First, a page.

Derivation of the Lorentz Force Law from the Lagrangian: A Comprehensive Tutorial


This tutorial provides a complete, step-by-step derivation of the Lorentz force law starting from the Lagrangian. The tutorial includes the derivation of key vector identities and explicitly details each term involved in the process. The goal is to make the content understandable even for someone new to the subject.

Step 1: Define the Lagrangian L

The Lagrangian L is a function that describes the dynamics of a system. For a charged particle of mass m and charge q moving in electromagnetic fields described by a vector potential \vec{A} and a scalar potential \phi, the Lagrangian L is defined as:

    \[L = \frac{1}{2}m\vec{\dot{x}} \cdot \vec{\dot{x}} + q\vec{\dot{x}} \cdot \vec{A} - q\phi\]

Here, \vec{\dot{x}} is the velocity of the particle, and the dot represents a time derivative.

Step 2: Compute \frac{\partial L}{\partial \vec{\dot{x}}}

To proceed, we need to find the partial derivative of L with respect to \vec{\dot{x}}. This derivative is obtained as follows:

    \[\frac{\partial L}{\partial \vec{\dot{x}}} = m\vec{\dot{x}} + q\vec{A}\]

Step 3: Derive the Vector Identity

Before diving into the next steps, let’s derive a key vector identity that will be used later. The identity is:

    \[\nabla (\vec{U} \cdot \vec{V}) = (\vec{U} \cdot \nabla) \vec{V} + (\vec{V} \cdot \nabla) \vec{U} + \vec{U} \times (\nabla \times \vec{V}) + \vec{V} \times (\nabla \times \vec{U})\]

The derivation of this identity involves using the definitions of gradient, divergence, and curl, along with the product rule for derivatives. Due to its complexity, it’s typically proven using tensor notation or by working through each Cartesian component.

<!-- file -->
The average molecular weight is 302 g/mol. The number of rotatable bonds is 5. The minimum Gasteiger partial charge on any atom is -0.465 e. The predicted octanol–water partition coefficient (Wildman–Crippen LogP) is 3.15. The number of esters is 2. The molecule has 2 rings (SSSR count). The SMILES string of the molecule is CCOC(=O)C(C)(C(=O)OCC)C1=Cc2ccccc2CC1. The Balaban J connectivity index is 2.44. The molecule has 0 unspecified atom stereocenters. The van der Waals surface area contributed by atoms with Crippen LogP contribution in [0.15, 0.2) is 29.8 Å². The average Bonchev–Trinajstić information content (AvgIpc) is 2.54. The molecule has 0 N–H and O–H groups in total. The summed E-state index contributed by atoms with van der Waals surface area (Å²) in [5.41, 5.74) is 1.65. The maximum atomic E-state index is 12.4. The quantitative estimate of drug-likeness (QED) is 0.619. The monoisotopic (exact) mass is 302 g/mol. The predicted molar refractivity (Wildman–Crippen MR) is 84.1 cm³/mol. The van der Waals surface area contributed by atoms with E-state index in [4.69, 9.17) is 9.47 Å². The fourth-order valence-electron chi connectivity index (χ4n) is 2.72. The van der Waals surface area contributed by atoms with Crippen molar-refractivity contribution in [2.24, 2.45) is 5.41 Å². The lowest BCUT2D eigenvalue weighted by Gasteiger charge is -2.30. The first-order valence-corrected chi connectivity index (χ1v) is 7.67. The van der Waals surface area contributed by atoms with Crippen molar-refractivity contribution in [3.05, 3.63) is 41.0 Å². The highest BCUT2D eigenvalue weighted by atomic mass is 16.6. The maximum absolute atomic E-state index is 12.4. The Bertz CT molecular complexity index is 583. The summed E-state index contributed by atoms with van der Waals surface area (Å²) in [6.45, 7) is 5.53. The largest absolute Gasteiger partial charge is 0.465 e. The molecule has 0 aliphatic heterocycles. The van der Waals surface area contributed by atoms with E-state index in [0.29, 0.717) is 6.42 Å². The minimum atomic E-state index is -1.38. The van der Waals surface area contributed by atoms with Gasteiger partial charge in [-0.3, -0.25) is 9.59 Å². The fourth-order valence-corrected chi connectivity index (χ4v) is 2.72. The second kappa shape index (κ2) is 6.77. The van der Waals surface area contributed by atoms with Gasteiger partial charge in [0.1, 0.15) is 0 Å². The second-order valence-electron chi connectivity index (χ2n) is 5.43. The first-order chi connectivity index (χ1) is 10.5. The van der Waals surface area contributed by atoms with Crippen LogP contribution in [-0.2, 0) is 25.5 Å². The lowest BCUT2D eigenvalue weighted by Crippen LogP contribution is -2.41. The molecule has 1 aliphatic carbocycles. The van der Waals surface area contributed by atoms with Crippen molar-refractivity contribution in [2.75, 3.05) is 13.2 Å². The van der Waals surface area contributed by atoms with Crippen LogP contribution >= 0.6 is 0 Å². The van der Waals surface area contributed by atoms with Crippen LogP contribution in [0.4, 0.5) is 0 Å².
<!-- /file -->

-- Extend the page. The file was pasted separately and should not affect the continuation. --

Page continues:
Step 4: Compute \frac{\partial L}{\partial \vec{x}} with Explicit Derivation of Terms

Now, we’ll find the partial derivative of L with respect to \vec{x}. This involves differentiating the terms q\vec{\dot{x}} \cdot \vec{A} and -q\phi.

Derivation of the -q\nabla\phi Term

The -q\phi term differentiates to -q\nabla\phi when taking the gradient with respect to \vec{x}.

Derivation of the Last Two Terms from q \vec{\dot{x}} \cdot \vec{A}

Using the vector identity derived in Step 3, the gradient of q \vec{\dot{x}} \cdot \vec{A} becomes:

    \[\nabla (q \vec{\dot{x}} \cdot \vec{A}) = q (\vec{\dot{x}} \cdot \nabla) \vec{A} + q \vec{\dot{x}} \times (\nabla \times \vec{A})\]

These two terms will be part of \frac{\partial L}{\partial \vec{x}}.

Final Expression for \frac{\partial L}{\partial \vec{x}}

Combining these terms, we get:

    \[\frac{\partial L}{\partial \vec{x}} = -q \nabla \phi + q (\vec{\dot{x}} \cdot \nabla) \vec{A} + q \vec{\dot{x}} \times (\nabla \times \vec{A})\]

Step 5: Euler-Lagrange Equation and Time Derivative

The Euler-Lagrange equation states:

    \[\frac{d}{dt} \left( \frac{\partial L}{\partial \vec{\dot{x}}} \right) - \frac{\partial L}{\partial \vec{x}} = 0\]

To apply this equation, we need to find the time derivative of \frac{\partial L}{\partial \vec{\dot{x}}}, which is: